Rationale: Primary ciliary dyskinesia (PCD) is a genetically heterogeneous recessive disorder of motile cilia, but the genetic cause is not defined for all patients with PCD.
Objectives: To identify disease-causing mutations in novel genes, we performed exome sequencing, follow-up characterization, mutation scanning, and genotype-phenotype studies in patients with PCD.
Methods: Whole-exome sequencing was performed using NimbleGen capture and Illumina HiSeq sequencing. Sanger-based sequencing was used for mutation scanning, validation, and segregation analysis.
Measurements and Main Results: We performed exome sequencing on an affected sib-pair with normal ultrastructure in more than 85% of cilia. A homozygous splice-site mutation was detected in RSPH1 in both siblings; parents were carriers. Screening RSPH1 in 413 unrelated probands, including 325 with PCD and 88 with idiopathic bronchiectasis, revealed biallelic loss-of-function mutations in nine additional probands. Five affected siblings of probands in RSPH1 families harbored the familial mutations. The 16 individuals with RSPH1 mutations had some features of PCD; however, nasal nitric oxide levels were higher than in patients with PCD with other gene mutations (98.3 vs. 20.7 nl/min; P < 0.0003). Additionally, individuals with RSPH1 mutations had a lower prevalence (8 of 16) of neonatal respiratory distress, and later onset of daily wet cough than typical for PCD, and better lung function (FEV1), compared with 75 age- and sex-matched PCD cases (73.0 vs. 61.8, FEV1 % predicted; P = 0.043). Cilia from individuals with RSPH1 mutations had normal beat frequency (6.1 ± Hz at 25°C), but an abnormal, circular beat pattern.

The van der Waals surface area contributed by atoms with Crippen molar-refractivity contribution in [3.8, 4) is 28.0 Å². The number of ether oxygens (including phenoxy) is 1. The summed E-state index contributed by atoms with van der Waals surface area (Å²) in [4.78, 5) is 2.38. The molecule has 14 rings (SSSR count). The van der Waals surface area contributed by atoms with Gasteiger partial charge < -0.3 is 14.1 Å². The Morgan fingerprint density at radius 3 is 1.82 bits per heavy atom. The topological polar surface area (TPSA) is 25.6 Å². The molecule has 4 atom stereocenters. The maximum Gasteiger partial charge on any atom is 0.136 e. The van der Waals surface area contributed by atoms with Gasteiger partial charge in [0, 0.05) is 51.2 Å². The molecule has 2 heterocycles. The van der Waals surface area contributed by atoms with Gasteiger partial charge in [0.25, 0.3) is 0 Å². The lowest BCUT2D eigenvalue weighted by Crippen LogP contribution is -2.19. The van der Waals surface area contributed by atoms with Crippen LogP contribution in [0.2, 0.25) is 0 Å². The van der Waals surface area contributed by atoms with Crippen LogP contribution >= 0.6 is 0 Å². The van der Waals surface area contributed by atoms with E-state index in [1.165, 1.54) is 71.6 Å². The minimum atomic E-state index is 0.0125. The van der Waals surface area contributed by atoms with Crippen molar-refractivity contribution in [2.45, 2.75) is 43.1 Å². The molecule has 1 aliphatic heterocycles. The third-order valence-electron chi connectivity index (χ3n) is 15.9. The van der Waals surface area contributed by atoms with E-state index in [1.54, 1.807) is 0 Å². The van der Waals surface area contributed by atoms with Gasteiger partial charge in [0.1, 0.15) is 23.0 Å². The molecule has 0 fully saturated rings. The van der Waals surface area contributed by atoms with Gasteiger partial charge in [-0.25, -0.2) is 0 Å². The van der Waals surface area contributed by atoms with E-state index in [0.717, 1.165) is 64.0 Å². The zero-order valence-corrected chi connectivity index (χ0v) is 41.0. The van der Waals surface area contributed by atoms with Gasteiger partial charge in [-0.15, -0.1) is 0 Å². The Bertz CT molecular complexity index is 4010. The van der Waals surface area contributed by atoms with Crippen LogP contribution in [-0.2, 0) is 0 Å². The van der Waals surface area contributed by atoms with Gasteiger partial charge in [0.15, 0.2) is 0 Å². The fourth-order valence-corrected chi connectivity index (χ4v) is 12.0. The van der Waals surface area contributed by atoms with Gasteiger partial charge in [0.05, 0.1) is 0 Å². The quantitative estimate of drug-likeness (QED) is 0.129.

Conclusions: The milder clinical disease and higher nasal nitric oxide in individuals with biallelic mutations in RSPH1 provides evidence of a unique genotype-phenotype relationship in PCD, and suggests that mutations in RSPH1 may be associated with residual ciliary function.
doi:10.1164/rccm.201311-2047OC
PMCID: PMC3983840  PMID: 24568568
cilia; Kartagener syndrome; ciliopathy; exome sequencing; RSPH1
12.  The Role of Molecular Genetic Analysis in the Diagnosis of Primary Ciliary Dyskinesia 
Rationale: Primary ciliary dyskinesia (PCD) is an autosomal recessive genetic disorder of motile cilia. The diagnosis of PCD has previously relied on ciliary analysis with transmission electron microscopy or video microscopy. However, patients with PCD may have normal ultrastructural appearance, and ciliary analysis has limited accessibility. Alternatively, PCD can be diagnosed by demonstrating biallelic mutations in known PCD genes. Genetic testing is emerging as a diagnostic tool to complement ciliary analysis where interpretation and access may delay diagnosis.
Objectives: To determine the diagnostic yield of genetic testing of patients with a confirmed or suspected diagnosis of PCD in a multiethnic urban center.